While building an inuksuk on the land can take Piita Irniq an hour or two, building one at the British Museum in London required considerable logistics.
“Building an inuksuk outside my homeland normally takes a lot of time,” said Irniq.
Many emails are exchanged in advance, in this case with curator of the Americas section of the museum Amber Lincoln.
The right rock must be found, such as the Kentish ragstone supplied by the Gallagher Group from its Hermitage Quarry 50 miles outside London.
Irniq, Lincoln, stone conservator Tomasina Munden, curator Ian Taylor and videographers Sian Toogood and Lee Roberts travelled together by train.
“Here I had to build the inuksuk on the spot to make sure I knew how to put it back together when it gets to the location. As an inuksuk maker I already visualize in my head, with my eyes, what the inuksuk is going to look like,” said Irniq.
But safety consideration at the quarry meant many rules, including wearing steel-toed boots and hardhats – and not being able to go into the quarry.
“Which is new to me, because my eyes did all the work in this particular case – which particular rock is going to be the foundation, which is going to be a part of the inuksuk. I didn’t pick up any rocks at all. It made it a little more difficult,” said Irniq, who has built inuksuit all over North and South America and Europe.
Lincoln explains the inuksuk will be part of an exhibition, which is “still very much a work in progress.”
“The working title is Arctic Homelands, Changing Climates but that is not yet determined. The exhibition will be on display at the British Museum May 28 to August 23 in 2020. It focuses on the history of the Arctic through the lens of weather and climate, so it is a circumpolar emphasis,” she said.
“The exhibition will focus on human ecology – the ability to harness ice and weather conditions to create captivating traditions and artistic expressions.
“The exhibition will explore the Arctic through the diverse perspectives of its Indigenous peoples. Themes will include food and resources, human/animal relationships, ecological knowledge, and artistic and story-telling practices.”
Irniq, Lincoln, Munden and Taylor took a whole day to build the inuksuk. Irniq also spoke with an assembled crowd of roughly 70 people gathered near the museum’s Inuit exhibit, sharing Inuit history and culture, as well as Inuit dreams and aspirations – which can be summed up with his well-known words: “Iglu to internet in less than 60 years.”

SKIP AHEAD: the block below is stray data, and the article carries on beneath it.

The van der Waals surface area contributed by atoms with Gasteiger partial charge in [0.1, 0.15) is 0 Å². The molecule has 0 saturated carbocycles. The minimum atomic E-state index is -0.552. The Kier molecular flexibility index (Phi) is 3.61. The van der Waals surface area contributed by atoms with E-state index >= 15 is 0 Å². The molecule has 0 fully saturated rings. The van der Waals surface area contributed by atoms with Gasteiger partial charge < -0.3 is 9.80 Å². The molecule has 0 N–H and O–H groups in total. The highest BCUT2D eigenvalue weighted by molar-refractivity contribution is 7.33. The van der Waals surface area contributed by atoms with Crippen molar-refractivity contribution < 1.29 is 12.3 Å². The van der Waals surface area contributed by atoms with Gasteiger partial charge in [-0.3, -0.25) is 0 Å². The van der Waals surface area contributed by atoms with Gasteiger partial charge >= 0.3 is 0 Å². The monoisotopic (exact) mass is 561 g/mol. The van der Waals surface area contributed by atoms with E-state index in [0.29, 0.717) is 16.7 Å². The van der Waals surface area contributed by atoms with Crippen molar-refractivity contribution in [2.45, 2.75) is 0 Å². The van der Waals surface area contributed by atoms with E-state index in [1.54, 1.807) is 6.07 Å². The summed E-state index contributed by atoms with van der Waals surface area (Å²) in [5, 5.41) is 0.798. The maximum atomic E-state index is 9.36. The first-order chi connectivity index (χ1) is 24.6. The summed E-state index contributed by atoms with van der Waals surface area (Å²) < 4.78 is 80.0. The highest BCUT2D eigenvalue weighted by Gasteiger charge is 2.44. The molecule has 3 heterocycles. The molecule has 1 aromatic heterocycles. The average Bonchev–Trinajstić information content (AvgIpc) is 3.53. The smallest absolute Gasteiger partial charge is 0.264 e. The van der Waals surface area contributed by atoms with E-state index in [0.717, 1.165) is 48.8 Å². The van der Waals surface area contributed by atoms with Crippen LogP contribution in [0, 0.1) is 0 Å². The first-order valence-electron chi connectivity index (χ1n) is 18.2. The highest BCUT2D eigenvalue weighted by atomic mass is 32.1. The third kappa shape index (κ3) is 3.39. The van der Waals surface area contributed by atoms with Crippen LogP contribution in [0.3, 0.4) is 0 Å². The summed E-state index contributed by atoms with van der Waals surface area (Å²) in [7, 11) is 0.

‘I know my ancestors have survived here’
“The inuksuk is a silent messenger for Inuit, a voiceless land marker built by Inuit for many thousands of years. It symbolizes the survival of Inuit. Without inuksuit, Inuit would have never survived. It is normally built in areas of good fishing, good seal hunting, good caribou hunting, and crossing places (alluit)” he says, adding that when he is around inuksuit on the land he is never scared.
“I know my ancestors have survived here.”
Irniq says inuksuit can be likened to a traditional GPS for Inuit, and the “look-through window” is like a telescope.
“The way southern Canadians or Europeans get the message is when I say It’s kind of like for you, travelling on the major highways and you see McDonald’s (golden arches). In modernity, you travel on a major highway and you see a McDonald’s, you know you’re going to eat,” Irniq says.
He also point out inuksuit should not be confused with inunnguat (imitation of a person), which have arms and leg and indicate a murder or suicide took place.
“You don’t see those very often on the land,” he said.
Lincoln says the British Museum is also consulting with a few Arctic communities, “who we hope will contribute to the exhibition as part of ongoing research partnerships and museum documentation collaborations.”
The list of collaborators so far includes the Shishmaref Erosion and Relocation Coalition of Shishmaref, Alaska, an Inupiat village, the Inuit Circumpolar Council-Alaska, several people from the Mittimatalik Arnait Muqsuqtuit Collective, and the International Reindeer Herders Association of Kautokeino, Norway.
“We are also in the process of commissioning works of art by indigenous artists, including Piita Irniq. Others are, master Sakha carver Fedor Markov, and we are working with the Embassy of Imagination to collaborate with a youth group of Kinngait in order to create a large art piece for the exhibition.”
For Irniq, travelling the globe sharing Inuit pride and stories, whether with organizations and museums, or shopkeepers and restaurant staff, is an adventure.
“I have lots of adventures,” he said.